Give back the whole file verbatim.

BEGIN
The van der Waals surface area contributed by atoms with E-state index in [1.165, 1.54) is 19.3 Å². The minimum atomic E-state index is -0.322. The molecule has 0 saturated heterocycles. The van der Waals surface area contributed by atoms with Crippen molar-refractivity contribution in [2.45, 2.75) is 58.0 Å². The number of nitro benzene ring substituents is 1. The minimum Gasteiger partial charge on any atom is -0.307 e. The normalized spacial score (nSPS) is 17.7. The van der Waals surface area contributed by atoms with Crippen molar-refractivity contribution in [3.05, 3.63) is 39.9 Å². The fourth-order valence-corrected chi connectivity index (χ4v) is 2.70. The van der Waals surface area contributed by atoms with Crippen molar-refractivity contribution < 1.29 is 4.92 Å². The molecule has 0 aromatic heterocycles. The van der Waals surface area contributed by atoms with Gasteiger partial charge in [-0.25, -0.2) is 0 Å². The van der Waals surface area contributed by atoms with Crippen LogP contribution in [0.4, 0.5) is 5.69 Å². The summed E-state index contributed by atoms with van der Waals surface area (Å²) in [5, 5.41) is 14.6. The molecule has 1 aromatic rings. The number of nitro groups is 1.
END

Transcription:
The van der Waals surface area contributed by atoms with E-state index in [1.165, 1.54) is 19.3 Å². The minimum atomic E-state index is -0.322. The molecule has 0 saturated heterocycles. The van der Waals surface area contributed by atoms with Crippen molar-refractivity contribution in [2.45, 2.75) is 58.0 Å². The number of nitro benzene ring substituents is 1. The minimum Gasteiger partial charge on any atom is -0.307 e. The normalized spacial score (nSPS) is 17.7. The van der Waals surface area contributed by atoms with Crippen molar-refractivity contribution in [3.05, 3.63) is 39.9 Å². The fourth-order valence-corrected chi connectivity index (χ4v) is 2.70. The van der Waals surface area contributed by atoms with Crippen molar-refractivity contribution < 1.29 is 4.92 Å². The molecule has 0 aromatic heterocycles. The van der Waals surface area contributed by atoms with Gasteiger partial charge in [-0.25, -0.2) is 0 Å². The van der Waals surface area contributed by atoms with Crippen LogP contribution in [0.4, 0.5) is 5.69 Å². The summed E-state index contributed by atoms with van der Waals surface area (Å²) in [5, 5.41) is 14.6. The molecule has 1 aromatic rings. The number of nitro groups is 1.